Canine Good Citizen Certification - Training Help & Advice? - German Shepherd Dog Forums
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post #1 of 19 (permalink) Old 03-06-2017, 09:07 AM Thread Starter
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Canine Good Citizen Certification - Training Help & Advice?

Hello, me and my boyfriend are in a rush to get Bane certified for the canine good citizen. We might have to abruptly move in the next month or two and would like to have the certification to aid our process in finding a new apartment. (Many in the area ban the breed) We do have a back up apartment if we are still rejected after the fact, however the apartment that bans GSD would be much better for Bane to live in. (More space, walking areas, & not many floors VS small area and high rise apartment)

We looked in the area but all the group classes start too late for our timeline. While we are in the middle of contacting trainers for private lessons we are hoping we can just jump into training ourselves in the meantime. Bane has completed advance obedience class before, but would definitely need a touch up as we fell off on the training side for a bit.

Here are the major areas he needs work on: (copied and paste for AKC page)

TEST 2: SITTING POLITELY FOR PETTING
This test demonstrates that the dog will allow a friendly stranger to touch it while it is out with its handler. With the dog sitting at the handler's side, to begin the exercise, the evaluator pets the dog on the head and body. The handler may talk to his or her dog throughout the exercise. The dog may stand in place as it is petted. The dog must not show shyness or resentment.
-He does "sit" but his butt is half up not really down and shaking as he gets super excited. (not in a calm state)

TEST 5: WALKING THROUGH A CROWD
This test demonstrates that the dog can move about politely in pedestrian traffic and is under control in public places. The dog and handler walk around and pass close to several people (at least three). The dog may show some interest in the strangers but should continue to walk with the handler, without evidence of over-exuberance, shyness or resentment. The handler may talk to the dog and encourage or praise the dog throughout the test. The dog should not jump on people in the crowd or strain on the leash.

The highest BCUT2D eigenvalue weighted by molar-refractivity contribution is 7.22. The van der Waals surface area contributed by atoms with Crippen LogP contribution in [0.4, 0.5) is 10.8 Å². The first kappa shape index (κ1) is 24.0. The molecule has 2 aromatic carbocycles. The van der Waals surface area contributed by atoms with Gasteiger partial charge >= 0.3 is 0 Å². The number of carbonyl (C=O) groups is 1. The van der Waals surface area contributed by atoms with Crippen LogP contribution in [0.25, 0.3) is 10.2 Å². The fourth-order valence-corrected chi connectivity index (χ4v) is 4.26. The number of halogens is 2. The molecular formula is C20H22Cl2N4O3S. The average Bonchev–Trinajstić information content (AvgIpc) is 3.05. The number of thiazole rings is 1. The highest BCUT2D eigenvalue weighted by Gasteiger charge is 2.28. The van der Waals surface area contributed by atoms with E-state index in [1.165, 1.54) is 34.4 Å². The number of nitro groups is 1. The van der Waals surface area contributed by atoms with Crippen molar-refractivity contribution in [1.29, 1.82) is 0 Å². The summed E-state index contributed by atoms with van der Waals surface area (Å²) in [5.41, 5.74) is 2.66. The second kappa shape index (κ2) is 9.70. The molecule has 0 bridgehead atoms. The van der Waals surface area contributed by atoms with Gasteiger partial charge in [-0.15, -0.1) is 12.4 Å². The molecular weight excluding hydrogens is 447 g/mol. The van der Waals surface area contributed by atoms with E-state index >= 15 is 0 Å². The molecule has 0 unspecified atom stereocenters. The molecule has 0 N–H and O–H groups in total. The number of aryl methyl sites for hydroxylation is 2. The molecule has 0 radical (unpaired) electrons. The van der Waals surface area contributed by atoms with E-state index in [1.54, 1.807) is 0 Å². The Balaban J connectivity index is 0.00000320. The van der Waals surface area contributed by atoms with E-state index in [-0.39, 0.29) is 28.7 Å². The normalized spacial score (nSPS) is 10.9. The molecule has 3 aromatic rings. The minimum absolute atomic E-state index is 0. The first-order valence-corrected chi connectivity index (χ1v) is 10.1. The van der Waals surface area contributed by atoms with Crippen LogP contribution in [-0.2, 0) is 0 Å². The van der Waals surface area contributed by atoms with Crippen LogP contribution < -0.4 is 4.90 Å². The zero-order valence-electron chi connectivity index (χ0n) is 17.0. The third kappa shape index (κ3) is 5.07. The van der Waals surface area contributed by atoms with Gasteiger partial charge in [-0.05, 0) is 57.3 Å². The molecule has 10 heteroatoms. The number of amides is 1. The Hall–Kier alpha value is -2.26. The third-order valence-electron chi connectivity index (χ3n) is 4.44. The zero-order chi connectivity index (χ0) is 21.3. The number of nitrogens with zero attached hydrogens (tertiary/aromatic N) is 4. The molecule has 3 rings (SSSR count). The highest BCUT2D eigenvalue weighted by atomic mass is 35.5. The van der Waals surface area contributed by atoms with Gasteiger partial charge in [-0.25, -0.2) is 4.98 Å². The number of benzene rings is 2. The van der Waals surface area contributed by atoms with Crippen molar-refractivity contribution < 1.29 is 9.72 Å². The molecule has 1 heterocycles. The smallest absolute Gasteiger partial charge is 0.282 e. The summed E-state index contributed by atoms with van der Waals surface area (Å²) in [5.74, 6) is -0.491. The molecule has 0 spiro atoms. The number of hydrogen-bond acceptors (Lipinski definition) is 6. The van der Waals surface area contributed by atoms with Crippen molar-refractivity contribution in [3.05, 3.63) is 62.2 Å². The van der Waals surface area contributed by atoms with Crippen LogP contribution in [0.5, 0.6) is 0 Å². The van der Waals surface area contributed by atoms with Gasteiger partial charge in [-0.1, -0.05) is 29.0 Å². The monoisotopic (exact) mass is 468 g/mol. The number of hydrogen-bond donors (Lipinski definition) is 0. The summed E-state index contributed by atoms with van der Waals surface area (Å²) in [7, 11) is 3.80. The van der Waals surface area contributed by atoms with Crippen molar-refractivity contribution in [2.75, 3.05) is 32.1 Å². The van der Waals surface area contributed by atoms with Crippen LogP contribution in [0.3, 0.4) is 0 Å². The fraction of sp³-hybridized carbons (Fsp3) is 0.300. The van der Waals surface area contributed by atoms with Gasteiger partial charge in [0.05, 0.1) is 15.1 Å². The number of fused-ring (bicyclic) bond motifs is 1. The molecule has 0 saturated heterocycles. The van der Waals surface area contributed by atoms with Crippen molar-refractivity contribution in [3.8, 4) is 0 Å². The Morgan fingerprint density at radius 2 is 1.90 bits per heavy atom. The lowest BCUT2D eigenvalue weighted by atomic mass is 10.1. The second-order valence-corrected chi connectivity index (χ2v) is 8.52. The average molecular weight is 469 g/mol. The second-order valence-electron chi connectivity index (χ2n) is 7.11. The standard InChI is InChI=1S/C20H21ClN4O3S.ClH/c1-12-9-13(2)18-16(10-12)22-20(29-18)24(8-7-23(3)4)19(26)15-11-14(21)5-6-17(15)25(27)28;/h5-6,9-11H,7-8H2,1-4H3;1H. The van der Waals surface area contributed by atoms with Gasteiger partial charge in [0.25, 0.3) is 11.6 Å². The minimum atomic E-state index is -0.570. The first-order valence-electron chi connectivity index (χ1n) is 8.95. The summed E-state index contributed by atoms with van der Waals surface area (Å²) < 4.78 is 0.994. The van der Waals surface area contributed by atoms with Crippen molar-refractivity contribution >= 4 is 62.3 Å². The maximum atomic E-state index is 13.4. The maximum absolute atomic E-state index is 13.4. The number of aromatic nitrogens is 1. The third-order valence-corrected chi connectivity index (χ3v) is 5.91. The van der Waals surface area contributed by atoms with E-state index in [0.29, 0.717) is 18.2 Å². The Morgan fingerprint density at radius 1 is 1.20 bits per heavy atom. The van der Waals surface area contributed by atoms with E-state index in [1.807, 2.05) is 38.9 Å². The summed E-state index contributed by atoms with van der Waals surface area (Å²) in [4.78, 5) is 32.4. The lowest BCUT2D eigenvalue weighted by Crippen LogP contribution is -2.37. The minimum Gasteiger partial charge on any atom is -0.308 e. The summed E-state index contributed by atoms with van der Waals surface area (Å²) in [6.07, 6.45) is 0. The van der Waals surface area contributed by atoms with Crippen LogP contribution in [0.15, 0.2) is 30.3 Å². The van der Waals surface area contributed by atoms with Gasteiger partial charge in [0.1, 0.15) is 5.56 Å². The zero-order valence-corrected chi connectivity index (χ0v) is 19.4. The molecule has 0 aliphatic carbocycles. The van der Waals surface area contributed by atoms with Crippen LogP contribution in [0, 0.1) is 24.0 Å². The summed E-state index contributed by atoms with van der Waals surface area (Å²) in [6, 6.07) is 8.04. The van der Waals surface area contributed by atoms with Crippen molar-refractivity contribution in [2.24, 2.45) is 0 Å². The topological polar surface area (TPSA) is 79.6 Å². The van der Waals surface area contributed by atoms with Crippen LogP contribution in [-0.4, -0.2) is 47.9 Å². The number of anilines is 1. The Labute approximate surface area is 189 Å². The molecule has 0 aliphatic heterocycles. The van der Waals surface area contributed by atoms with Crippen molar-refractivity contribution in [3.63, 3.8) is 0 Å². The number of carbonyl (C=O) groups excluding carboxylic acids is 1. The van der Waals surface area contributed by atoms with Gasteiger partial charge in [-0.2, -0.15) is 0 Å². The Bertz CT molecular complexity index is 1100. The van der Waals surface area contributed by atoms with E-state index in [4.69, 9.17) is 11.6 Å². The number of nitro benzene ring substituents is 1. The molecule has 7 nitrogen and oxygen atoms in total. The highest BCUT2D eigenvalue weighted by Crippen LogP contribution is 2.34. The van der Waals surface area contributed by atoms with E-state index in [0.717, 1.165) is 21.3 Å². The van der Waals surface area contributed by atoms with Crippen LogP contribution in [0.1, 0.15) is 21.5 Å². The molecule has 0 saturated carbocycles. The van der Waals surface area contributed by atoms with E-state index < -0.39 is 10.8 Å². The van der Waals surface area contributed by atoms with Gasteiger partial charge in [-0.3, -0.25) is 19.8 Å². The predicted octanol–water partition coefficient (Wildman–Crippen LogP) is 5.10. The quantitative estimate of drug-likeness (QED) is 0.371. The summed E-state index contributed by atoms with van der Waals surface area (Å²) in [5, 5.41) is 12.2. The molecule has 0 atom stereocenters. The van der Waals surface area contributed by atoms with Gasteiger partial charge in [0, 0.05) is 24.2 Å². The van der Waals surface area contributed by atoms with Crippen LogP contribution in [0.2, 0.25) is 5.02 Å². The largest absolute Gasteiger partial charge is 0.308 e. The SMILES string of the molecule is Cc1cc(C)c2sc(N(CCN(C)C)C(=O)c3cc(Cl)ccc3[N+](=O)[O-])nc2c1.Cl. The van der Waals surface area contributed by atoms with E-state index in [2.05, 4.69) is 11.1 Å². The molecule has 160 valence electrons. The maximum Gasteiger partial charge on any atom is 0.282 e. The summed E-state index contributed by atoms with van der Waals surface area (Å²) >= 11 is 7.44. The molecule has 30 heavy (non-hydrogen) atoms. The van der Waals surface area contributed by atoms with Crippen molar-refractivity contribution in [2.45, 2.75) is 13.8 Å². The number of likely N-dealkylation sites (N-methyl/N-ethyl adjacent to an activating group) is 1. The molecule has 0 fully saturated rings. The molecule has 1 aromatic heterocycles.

-Bane loves people he will currently try to greet as many as possible.

TEST 8: REACTION TO ANOTHER DOG
This test demonstrates that the dog can behave politely around other dogs. Two handlers and their dogs approach each other from a distance of about 20 feet, stop, shake hands and exchange pleasantries, and continue on for about 10 feet. The dogs should show no more than casual interest in each other. Neither dog should go to the other dog or its handler.
-Bane loves dogs and gets too excited when they see them. We usually distract him with treats and or run in the opposite direction during walks but this test we will have to really correct his behavior.

TEST 10: SUPERVISED SEPARATION
This test demonstrates that a dog can be left with a trusted person, if necessary, and will maintain training and good manners. Evaluators are encouraged to say something like, "Would you like me to watch your dog?" and then take hold of the dog's leash. The owner will go out of sight for three minutes. The dog does not have to stay in position but should not continually bark, whine, or pace unnecessarily, or show anything stronger than mild agitation or nervousness. Evaluators may talk to the dog but should not engage in excessive talking, petting, or management attempts (e.g, "there, there, it's alright").